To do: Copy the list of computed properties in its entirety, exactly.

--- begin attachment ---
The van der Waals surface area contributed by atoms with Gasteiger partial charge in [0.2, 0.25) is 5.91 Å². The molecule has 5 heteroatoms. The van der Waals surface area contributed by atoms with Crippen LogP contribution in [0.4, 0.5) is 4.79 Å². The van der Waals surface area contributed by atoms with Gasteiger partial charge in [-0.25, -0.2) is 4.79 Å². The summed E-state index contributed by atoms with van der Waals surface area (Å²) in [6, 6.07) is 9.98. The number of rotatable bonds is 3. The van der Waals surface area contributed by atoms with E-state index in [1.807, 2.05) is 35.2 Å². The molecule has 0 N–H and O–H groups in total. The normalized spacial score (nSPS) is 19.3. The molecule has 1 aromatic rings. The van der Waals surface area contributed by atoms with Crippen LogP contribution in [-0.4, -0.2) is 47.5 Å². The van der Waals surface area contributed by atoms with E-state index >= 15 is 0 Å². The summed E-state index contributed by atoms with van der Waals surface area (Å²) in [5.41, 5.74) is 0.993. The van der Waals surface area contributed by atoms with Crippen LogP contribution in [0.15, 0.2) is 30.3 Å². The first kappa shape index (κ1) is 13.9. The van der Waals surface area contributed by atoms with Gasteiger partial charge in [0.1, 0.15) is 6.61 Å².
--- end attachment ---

The van der Waals surface area contributed by atoms with Gasteiger partial charge in [0.2, 0.25) is 5.91 Å². The molecule has 5 heteroatoms. The van der Waals surface area contributed by atoms with Crippen LogP contribution in [0.4, 0.5) is 4.79 Å². The van der Waals surface area contributed by atoms with Gasteiger partial charge in [-0.25, -0.2) is 4.79 Å². The summed E-state index contributed by atoms with van der Waals surface area (Å²) in [6, 6.07) is 9.98. The number of rotatable bonds is 3. The van der Waals surface area contributed by atoms with E-state index in [1.807, 2.05) is 35.2 Å². The molecule has 0 N–H and O–H groups in total. The normalized spacial score (nSPS) is 19.3. The molecule has 1 aromatic rings. The van der Waals surface area contributed by atoms with Crippen LogP contribution in [-0.4, -0.2) is 47.5 Å². The van der Waals surface area contributed by atoms with E-state index >= 15 is 0 Å². The summed E-state index contributed by atoms with van der Waals surface area (Å²) in [5.41, 5.74) is 0.993. The van der Waals surface area contributed by atoms with Crippen LogP contribution in [0.15, 0.2) is 30.3 Å². The first kappa shape index (κ1) is 13.9. The van der Waals surface area contributed by atoms with Gasteiger partial charge in [0.1, 0.15) is 6.61 Å².